Buda and CryptoMKT initiate actions against banks before Chile's Free Competition Tribunal
The hostilities between the Chilean banks and the cryptoactive exchange houses of the country continue. This time two of the affected platforms, Crypto Market and Buda.com, reported their decision to go to the Court of Defense of Free Competition (TDLC). For this, they hired the specialist free competition and consumer lawyer, Mario Bravo, from the law firm Braco y Cía.
"We are going to sue the TDLC to all the banks that denied or hindered the opening of current accounts to these companies and to those who, having opened them, closed them. Here are the majority of the banks in the square, "stated Mario Bravo.
Both CryptoMKT and Buda.com would have already introduced protection resources and orders not to innovate before the Court of Appeals of Santiago, with a view to preventing the closure of bank accounts by Scotiabank and Itaú Corpbanca. Although the protection remedies were received, the orders not to innovate did not, which is why both companies filed an appeal for reconsideration so that the court could reconsider its ruling.
The argument of the complaint is the abuse of collective ownership by banks, limiting the participation of these companies in the financial market, closing or preventing the opening of bank accounts. Bravo is an expert in the field of free competition and consumers, and assured local media that "there has been an abusive exploitation of a situation of economic dependence".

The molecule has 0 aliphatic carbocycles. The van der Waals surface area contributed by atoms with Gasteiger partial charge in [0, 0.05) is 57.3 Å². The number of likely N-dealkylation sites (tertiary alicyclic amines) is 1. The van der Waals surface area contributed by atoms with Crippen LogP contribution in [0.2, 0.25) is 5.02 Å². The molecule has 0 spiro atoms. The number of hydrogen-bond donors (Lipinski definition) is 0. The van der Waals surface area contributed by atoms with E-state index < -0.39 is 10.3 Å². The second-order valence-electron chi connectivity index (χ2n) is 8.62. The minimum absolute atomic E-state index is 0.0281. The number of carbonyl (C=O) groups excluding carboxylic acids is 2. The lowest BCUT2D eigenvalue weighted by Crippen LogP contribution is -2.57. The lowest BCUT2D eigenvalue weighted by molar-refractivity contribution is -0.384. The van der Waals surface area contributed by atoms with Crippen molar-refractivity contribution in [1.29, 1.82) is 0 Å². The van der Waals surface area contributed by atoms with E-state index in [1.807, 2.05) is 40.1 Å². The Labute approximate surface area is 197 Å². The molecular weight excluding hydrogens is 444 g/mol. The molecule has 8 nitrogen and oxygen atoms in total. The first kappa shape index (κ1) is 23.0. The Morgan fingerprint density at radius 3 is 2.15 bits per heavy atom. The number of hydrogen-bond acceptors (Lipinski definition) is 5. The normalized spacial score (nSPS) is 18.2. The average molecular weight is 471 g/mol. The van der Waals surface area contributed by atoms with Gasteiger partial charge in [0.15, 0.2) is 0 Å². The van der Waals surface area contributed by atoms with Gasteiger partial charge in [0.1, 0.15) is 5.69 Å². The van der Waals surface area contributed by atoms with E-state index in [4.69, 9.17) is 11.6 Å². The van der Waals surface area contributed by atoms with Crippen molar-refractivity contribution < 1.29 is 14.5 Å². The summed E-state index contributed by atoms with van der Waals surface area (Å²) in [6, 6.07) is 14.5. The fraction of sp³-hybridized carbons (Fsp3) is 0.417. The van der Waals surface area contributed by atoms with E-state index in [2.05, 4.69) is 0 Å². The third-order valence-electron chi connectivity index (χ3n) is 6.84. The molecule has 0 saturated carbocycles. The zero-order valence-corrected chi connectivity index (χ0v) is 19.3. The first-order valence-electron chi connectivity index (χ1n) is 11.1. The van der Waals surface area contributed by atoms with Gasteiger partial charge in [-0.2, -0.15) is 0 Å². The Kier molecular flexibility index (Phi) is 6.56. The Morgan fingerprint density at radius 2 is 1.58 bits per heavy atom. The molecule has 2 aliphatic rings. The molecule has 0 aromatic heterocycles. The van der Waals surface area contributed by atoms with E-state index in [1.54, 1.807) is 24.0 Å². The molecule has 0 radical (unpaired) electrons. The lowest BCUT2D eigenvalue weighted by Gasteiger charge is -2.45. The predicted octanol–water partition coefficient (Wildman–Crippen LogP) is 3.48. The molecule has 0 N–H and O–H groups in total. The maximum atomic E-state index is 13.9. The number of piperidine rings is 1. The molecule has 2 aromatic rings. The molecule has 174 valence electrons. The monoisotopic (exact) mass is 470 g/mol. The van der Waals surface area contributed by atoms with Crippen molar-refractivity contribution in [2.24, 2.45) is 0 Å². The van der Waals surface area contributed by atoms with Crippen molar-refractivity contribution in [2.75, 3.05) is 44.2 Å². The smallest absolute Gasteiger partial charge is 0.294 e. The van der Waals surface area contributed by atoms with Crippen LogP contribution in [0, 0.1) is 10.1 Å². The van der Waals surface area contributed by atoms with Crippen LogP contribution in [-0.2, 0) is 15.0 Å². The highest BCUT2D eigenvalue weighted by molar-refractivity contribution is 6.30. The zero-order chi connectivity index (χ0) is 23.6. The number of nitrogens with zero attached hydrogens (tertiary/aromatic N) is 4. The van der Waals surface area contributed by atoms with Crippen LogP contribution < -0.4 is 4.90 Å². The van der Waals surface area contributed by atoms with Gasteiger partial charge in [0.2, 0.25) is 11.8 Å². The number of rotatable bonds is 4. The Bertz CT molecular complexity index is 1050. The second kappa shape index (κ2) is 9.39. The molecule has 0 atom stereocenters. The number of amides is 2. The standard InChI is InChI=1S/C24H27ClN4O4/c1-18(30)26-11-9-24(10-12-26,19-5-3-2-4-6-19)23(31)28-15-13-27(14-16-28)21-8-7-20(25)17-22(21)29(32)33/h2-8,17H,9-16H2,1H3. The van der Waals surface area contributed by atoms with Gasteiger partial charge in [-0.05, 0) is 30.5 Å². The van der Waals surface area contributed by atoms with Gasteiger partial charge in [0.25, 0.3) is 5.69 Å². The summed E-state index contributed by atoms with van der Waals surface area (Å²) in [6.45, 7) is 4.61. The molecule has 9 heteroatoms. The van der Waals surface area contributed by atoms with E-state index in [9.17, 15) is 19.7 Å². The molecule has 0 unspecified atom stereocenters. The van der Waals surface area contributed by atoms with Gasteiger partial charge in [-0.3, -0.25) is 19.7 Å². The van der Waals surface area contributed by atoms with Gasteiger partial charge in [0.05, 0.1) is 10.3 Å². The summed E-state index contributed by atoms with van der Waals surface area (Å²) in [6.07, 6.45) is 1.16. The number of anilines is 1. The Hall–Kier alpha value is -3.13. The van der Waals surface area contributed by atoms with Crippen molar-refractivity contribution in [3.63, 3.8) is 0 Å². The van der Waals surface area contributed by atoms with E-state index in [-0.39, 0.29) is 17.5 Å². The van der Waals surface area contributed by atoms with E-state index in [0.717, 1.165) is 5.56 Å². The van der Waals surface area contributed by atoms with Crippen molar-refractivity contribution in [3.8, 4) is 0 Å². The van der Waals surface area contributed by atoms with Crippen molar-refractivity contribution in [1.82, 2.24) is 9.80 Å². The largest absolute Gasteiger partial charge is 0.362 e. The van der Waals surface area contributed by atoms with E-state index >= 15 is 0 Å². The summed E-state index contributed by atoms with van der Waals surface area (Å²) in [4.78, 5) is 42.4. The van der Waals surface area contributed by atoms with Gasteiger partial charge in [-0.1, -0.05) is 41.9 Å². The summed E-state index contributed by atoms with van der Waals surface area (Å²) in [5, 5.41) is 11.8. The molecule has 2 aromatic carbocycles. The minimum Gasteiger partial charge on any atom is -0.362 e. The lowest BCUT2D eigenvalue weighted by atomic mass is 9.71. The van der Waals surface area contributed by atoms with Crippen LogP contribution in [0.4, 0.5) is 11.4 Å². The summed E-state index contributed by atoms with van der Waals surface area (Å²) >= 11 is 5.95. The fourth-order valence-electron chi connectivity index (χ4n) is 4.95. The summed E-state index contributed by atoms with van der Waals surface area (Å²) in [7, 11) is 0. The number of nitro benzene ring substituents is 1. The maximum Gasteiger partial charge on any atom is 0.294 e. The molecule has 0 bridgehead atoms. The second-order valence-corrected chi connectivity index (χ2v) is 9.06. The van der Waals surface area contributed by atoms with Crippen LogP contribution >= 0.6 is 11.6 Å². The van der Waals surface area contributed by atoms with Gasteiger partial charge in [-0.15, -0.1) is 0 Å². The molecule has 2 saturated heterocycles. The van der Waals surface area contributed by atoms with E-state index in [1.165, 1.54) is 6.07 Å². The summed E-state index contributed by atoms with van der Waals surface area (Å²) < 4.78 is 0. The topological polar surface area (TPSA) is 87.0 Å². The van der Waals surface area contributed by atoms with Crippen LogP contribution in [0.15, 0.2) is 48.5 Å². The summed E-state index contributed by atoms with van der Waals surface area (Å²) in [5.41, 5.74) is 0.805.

Banks are losing extremely high commissions for purchases abroad, under circumstances that with the cryptocurrency system the commissions are negligible. In addition, our represented companies participate in international trade to people who can not do it, because they are not banked.
However, banks have argued that they have the power to close client accounts in case the explanation of their movements does not satisfy the institution. This was the opinion of the general manager of Scotiabank, Francisco Sardón, who assured that this decision is the result of a routine check where they found anomalies in the number of transactions and the amounts, a cause of unilateral termination of the contract: "when there is such a situation, banks ask what is due, and if that answer is not to the satisfaction of the bank, it is empowered to close the account, "he said.
For Bravo, it is an abuse of collective ownership by banks, emphasizing that they have "no authority" to "do justice" in the southern country. "That's what the courts of justice, the oversight bodies, the Ministry of Finance and the Central Bank are for," he said.
Bravo supports its arguments by sharing the opinion of the Financial Stability Board of Chile, which ruled in recent days stating that cryptocurrencies do not represent any risk to its economy. However, the BancoEstado has insisted that it will not work for the companies until there is a regulatory recognition of the activity, recognition that is already being evaluated by the government.
Recall that in Chile there is currently a major struggle between banks and exchange houses. Several banks in the country decided to close the accounts from which several of these exchanges worked with the peso exchange, arguing that the activity is not regulated or that the bank simply does not work with companies related to the cryptocurrency business.